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Jim Noir – Jimmy’s Show

Beki Kidwell

Triangle

Jimmy’s Show, released 17th September 2012, marks the fourth studio album from multi-instrumentalist Alan Roberts – better known as Jim Noir. It came as a shock to find out that the whole album is created by his one man band, with each sound deriving from Noir’s own fingers and throat. I wondered whether my initial excitement for the album would decrease, yet after the seventh, then eighth listen, it became clear that Jimmy’s Show is somewhat of an extravaganza.

Opening instrumental X Marks The Spot sets the album up for a quirky start. The airy-fairy flute and synth combo make for a catchy lead into second track The Tired Hairy Man With Parts. It’s at this point that I realised how obvious his inspirations seemed – whether he’s directly influenced by them or not, Noir’s sound is hugely similar to psychedelic Welsh band Super Furry Animals. Noir’s voice (and slight accent as he sings) sounds all-too similar to that of Super Furry’s front man, Gruff Rhys. To make sure my point is clear, this is not a bad thing.

Tracks Tea and Sunny prove more Gruff Rhys-esque than some of the others, with lyrics for Tea in particular sending a universal message to its listeners. ‘I think there’s more to life than drinking tea/ but I’ve got none/ I’ve run out of tea bags/ I don’t really want to go to the shop…/ I just want a cup of tea/ It’s becoming serious.’ Need I say more?

I’d happily describe each song on the album as up-beat pop-rock and electronica based festival music with quite pretty melodies, which proves very easy on the ears. Plenty of Beatles inspired harmonies and rhythms influenced by the early 70’s give the album a ‘time travelling’ feel with a modern twist.

Ping Pong Time Tennis’s opening notes sound outstandingly similar to a Beatles song that I just can’t put my finger on which, to be honest, took my focus away from the rest of the track. Driving My Escort Cosworth To The Cake Circus gives listeners a great title to ponder, and even better lyrics. It’s a definite driving song – alongside JJC Sports which leads on from earlier tracks accordingly with even more fast-paced, cheerful and downright whimsical pop-beats.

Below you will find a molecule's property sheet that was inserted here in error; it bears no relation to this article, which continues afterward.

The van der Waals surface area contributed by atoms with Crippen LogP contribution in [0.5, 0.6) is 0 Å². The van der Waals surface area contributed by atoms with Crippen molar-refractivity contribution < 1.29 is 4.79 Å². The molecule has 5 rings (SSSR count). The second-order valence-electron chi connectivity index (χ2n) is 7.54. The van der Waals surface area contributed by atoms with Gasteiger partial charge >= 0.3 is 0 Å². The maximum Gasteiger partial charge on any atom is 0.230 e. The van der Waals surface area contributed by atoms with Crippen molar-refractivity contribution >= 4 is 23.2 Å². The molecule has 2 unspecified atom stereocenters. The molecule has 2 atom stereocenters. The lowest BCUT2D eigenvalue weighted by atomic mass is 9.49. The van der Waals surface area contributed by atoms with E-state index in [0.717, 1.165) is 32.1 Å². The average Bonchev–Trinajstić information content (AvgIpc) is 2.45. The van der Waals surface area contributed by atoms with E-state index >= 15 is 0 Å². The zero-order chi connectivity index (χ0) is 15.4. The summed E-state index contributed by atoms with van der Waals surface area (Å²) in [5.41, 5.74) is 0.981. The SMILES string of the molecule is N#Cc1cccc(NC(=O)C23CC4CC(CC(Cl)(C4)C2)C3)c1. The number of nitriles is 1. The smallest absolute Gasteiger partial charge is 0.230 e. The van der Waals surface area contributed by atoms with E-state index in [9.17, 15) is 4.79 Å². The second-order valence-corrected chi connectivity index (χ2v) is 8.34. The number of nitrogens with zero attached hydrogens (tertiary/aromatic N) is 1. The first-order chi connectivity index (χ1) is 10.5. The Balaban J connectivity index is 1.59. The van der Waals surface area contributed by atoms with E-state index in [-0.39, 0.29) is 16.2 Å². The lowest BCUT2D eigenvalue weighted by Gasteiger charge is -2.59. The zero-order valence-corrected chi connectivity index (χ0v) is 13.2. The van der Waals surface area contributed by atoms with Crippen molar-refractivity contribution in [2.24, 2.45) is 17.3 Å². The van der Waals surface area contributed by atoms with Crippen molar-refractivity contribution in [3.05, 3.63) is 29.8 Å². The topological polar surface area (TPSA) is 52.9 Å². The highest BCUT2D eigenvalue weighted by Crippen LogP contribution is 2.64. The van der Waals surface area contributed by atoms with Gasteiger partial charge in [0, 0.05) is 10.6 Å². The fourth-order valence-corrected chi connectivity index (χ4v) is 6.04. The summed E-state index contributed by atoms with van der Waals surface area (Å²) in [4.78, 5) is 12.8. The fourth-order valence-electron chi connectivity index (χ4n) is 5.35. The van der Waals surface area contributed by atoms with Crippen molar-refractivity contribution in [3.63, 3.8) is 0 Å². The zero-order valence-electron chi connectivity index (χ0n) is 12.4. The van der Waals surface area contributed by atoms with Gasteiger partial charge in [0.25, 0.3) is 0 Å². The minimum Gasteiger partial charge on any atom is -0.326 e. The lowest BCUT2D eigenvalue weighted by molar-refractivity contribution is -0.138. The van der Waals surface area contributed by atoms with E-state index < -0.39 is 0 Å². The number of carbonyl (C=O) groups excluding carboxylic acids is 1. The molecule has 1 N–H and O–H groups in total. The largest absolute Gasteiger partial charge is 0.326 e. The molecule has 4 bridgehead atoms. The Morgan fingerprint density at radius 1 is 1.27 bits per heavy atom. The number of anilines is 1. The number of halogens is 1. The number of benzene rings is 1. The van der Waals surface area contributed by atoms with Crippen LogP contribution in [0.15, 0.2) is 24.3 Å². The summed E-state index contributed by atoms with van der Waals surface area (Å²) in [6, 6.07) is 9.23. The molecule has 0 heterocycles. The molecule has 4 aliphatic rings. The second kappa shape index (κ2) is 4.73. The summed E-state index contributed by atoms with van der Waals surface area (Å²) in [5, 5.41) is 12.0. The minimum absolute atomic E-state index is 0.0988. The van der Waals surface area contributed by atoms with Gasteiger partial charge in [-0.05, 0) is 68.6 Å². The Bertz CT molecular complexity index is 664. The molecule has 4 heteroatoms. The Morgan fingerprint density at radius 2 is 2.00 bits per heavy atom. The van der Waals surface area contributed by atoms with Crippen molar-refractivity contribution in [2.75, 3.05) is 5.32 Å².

Although, this whimsy seemed to become lost as the album hit its eighth track. Each song started to sound too similar to the last, each lyric following the well-known Noir effect of repetition and simplicity. Each independent beat could be easily merged together to make one big single out of each track on the album – without even a change of tempo. It became difficult to tell where one song ended and another began, yet, I started to wonder if this could be a good thing. The album had already captured my interest deep enough for me to begin desperately making excuses for Noir’s downfalls – which seemed a good enough reason for me to forget its issues and focus predominantly on its good points.

Leading on, Praise For Your Mother sounds almost like a gospel/churchlike single, with a Starlight Mint’s inspired rhythmic section and an amalgamation of brass instruments and trip-hop dance beats. Final song’s on the album Under A Tree and Fishes And Dishes once again sound like evident ode’s to the late 60’s/early 70’s  – bird song in the background, angelic harmonies and subtle string melodies give the album a Hooty And The Blowfish feel to end on.

By the end of Jimmy’s Show, listeners are left with the perfect ending and, for me, quite a significant need to buy tickets for Jim Noir’s next gig. Not just because I can now call myself a definite Noir fan, but because I’ve had  kooky single Tea in my head for days now and I believe only a live show will give my excitable memory a rest.

www.jimnoir.com